By Epicenter.works

On 11 December 2019, the Austrian Constitutional Court decided that the surveillance law that permits the use of spying software to read encrypted messages violates the fundamental right to respect for private life (article 8 ECHR), the fundamental right to data protection (§ 1 Austrian data protection law) and the constitutionally granted right that prohibits unreasonable searches (Art 9 Austrian bill of rights – Staatsgrundgesetz).

This judgement comes after the legalisation of government spyware in Austria was prevented already twice. In 2016, a draft bill was withdrawn by the Minister of Justice after heavy criticism from civil society, technical experts and academics. In a second attempt in 2017, the legalisation of government spyware was included in a broader surveillance package. The draft bill was already in committee stage in the Parliament, but was withdrawn after a record number of consultation responses from many individuals and high profile institutions, such as the chamber of economics, the high court and the data protection board. In 2018, the far-right government adopted the contested surveillance package, including government spyware and indiscriminate use of licence plate recognition in Austria.

The constitutionality of this law was subsequently challenged by a third of the Members of Parliament. In the judgement published on 11 December, the court pointed out, that there is a huge difference between traditional wiretapping and the infiltration of a computer system in order to read encrypted messages. Information about the personal use of computer systems provides insight into all areas of life and allows conclusions to be drawn about the user’s thoughts, preferences, views and disposition. The court criticised especially that the law allowed to use the spying software for prosecuting offences against property which have a low maximum penalty, like burglary (maximum penalty of five years).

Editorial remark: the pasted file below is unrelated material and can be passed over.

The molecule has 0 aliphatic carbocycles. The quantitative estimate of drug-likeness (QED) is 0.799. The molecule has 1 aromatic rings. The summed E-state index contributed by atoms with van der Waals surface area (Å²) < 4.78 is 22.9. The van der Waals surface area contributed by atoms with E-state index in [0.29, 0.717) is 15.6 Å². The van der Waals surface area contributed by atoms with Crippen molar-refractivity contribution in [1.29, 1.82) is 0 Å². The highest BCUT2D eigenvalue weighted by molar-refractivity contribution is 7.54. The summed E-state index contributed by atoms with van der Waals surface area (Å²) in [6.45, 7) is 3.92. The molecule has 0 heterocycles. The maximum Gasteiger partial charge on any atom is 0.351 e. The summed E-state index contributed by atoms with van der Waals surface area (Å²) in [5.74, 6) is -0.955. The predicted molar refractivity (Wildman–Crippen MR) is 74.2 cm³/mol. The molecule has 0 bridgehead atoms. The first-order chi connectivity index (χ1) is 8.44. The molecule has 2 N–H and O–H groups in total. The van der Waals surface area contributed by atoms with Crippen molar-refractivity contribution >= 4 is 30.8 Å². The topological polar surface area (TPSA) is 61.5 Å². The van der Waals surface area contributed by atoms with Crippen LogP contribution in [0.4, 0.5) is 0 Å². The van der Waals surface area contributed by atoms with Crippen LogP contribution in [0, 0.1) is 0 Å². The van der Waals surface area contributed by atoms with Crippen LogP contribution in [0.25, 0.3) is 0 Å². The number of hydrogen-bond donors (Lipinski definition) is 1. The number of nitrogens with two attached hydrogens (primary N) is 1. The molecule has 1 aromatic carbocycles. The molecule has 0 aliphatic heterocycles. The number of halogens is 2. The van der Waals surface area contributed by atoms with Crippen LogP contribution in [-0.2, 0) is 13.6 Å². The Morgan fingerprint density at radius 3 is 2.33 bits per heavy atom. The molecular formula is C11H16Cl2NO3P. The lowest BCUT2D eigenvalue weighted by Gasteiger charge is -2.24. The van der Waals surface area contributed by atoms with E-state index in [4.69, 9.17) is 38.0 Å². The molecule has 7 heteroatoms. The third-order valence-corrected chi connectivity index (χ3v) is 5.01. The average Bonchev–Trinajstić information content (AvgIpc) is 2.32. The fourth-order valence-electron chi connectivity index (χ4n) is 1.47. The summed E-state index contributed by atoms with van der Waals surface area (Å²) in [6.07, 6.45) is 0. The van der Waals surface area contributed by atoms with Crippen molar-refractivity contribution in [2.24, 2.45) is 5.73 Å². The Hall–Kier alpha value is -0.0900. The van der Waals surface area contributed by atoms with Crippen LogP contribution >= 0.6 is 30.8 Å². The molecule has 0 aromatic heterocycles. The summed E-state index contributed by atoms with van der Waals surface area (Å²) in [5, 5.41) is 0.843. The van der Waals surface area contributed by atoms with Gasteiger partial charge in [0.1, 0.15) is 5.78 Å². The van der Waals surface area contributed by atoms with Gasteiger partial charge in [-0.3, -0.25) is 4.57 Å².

Further, the court emphasised that the control mechanisms were insufficient. The law required a judicial approval at the beginning of the measure, and the control of the legal protection officer during the measure. The legal protection officer is a special Austrian institution that is supposed to protect the rights of those affected by secret investigations. Given the peculiarities and sensitivity of the surveillance measure this control mechanism was not enough of a safeguard for the Constitutional Court. The court required an effective independent supervision by an institution that is equipped with the appropriate technical means and human resources, not only at the beginning of the measure, but also for the entire duration of the surveillance.

The other provision that was challenged in front of the Constitutional Court was a mandatory data retention of car movements on Austria’s streets. The recognition of licence plates, car types and driver pictures in a centralised database of the Ministry of Interior was struck down as a form of indiscriminate data retention. A similar type of mass surveillance of telecommunication meta data was lifted in 2014. Austria is now one of very few EU countries without telecommunication data retention and government spyware. Uniquely, the debate in Austria was focused on the security risks that are inherent with government spyware. Through years of campaigning, most people have understood that the vulnerabilities required to infect a target device are a risk for everybody with the same operating system or application.

epicenter.works
https://en.epicenter.works

Summary of epicenter.works’ campaign against government spyware
https://en.epicenter.works/thema/state-trojan

Summary of epicenter.works’ campaign against the surveillance package
https://en.epicenter.works/thema/surveillance-package

Judgement of the Austrian Constitutional Court (only in German, 11.12.2019)
https://www.vfgh.gv.at/medien/Kfz-Kennzeichenerfassung_und__Bundestrojaner__verfass.de.php

(Contribution by Alina Hanel and Thomas Lohninger, EDRi member epicenter.works, Austria)